Courgettes and zucchinni are the same plant and part of the gourd family. Zucchini is the common term used in American English speaking countries, while courgette is the more common term among French and British English speaking people.
Bumblebees do not store honey like the honey bee, so they must forage daily. They can perform in cold, cloudy and rainy conditions and work very fast (4 times faster than the honey bee), which means that they visit many more flowers at any given time. They are very large (twice the size of a honey bee) and fuzzier, so every visit to the flower causes effective pollination. Bumblebees are usually used in greenhouse settings rather than honey bees because bumblebees tolerate the low UV light conditions present in most greenhouses. Additionally, bumblebees can do “buzz” pollination which is absolutely essential in certain crops.
Pests and diseases
BioBee’s approach to IPM is multifaceted, employing multiple strategies to achieve the optimal result. In addition to the gradual release of host-specific beneficial insects, BioBee recommends that growers use selective “soft” chemical pesticides. This strategy helps growers transition from using “harsh” chemicals, which are dangerous to the human population and the environment and have long-lasting residues. It has also been proven to increase marketable crop yield, and as a result, increases profits.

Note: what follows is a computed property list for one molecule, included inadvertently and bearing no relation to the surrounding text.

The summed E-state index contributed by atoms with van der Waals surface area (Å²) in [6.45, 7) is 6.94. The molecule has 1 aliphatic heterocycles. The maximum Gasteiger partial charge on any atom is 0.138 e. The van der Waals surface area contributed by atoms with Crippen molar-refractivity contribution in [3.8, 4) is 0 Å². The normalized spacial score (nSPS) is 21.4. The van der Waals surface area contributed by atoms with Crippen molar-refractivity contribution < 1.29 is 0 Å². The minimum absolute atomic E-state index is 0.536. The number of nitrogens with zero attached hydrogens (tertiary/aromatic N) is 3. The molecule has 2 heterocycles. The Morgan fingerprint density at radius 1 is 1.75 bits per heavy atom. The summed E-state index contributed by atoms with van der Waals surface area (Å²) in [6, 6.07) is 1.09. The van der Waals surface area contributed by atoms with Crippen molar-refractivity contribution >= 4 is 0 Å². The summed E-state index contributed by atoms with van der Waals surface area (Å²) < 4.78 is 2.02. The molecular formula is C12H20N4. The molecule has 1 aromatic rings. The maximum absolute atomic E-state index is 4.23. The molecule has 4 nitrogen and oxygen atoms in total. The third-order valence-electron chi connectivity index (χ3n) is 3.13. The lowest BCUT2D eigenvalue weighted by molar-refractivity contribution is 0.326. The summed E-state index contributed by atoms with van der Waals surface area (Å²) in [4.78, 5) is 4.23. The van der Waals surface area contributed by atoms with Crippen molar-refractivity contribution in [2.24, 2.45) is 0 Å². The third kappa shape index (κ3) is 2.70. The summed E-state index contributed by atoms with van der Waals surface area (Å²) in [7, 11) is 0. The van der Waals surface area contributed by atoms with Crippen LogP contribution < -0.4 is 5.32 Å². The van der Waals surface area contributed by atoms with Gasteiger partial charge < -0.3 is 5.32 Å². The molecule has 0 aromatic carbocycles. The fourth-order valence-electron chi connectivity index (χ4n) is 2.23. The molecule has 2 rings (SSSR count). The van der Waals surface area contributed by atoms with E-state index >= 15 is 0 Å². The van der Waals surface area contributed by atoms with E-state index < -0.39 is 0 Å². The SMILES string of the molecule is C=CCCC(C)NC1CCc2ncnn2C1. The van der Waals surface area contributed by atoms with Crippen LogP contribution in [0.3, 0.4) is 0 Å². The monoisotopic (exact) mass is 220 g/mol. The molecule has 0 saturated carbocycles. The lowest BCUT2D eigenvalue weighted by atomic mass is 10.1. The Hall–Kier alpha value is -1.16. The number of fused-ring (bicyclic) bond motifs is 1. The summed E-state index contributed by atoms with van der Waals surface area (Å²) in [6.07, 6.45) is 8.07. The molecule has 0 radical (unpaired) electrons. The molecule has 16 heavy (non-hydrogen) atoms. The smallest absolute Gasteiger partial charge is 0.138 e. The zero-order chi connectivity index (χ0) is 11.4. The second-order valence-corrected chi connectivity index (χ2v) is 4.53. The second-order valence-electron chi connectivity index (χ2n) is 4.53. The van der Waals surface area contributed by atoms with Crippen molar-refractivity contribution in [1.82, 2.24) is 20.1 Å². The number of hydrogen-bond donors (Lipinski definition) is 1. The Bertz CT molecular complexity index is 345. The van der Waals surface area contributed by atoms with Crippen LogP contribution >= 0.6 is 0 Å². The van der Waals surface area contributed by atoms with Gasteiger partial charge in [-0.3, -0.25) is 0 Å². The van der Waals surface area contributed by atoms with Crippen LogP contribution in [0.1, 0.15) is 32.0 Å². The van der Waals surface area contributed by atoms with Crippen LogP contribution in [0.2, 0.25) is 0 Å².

With BioBee, growers meet the strict legislation in Europe, the U.S., Japan and other countries regarding MRLs (maximum residue levels), as well as GAP (Good Agricultural Practices) requirements, including GLOBALGAP (a voluntary standard required by many supermarket chains in Europe). Produce grown with BioBee requires minimal pesticide use.
BioBee’s staff is extensively trained in the IPM method, and works directly with growers to produce a tailor-made IPM program to meet his or her individual needs. This customized program is successfully implemented with the ongoing oversight and guidance of BioBee’s staff.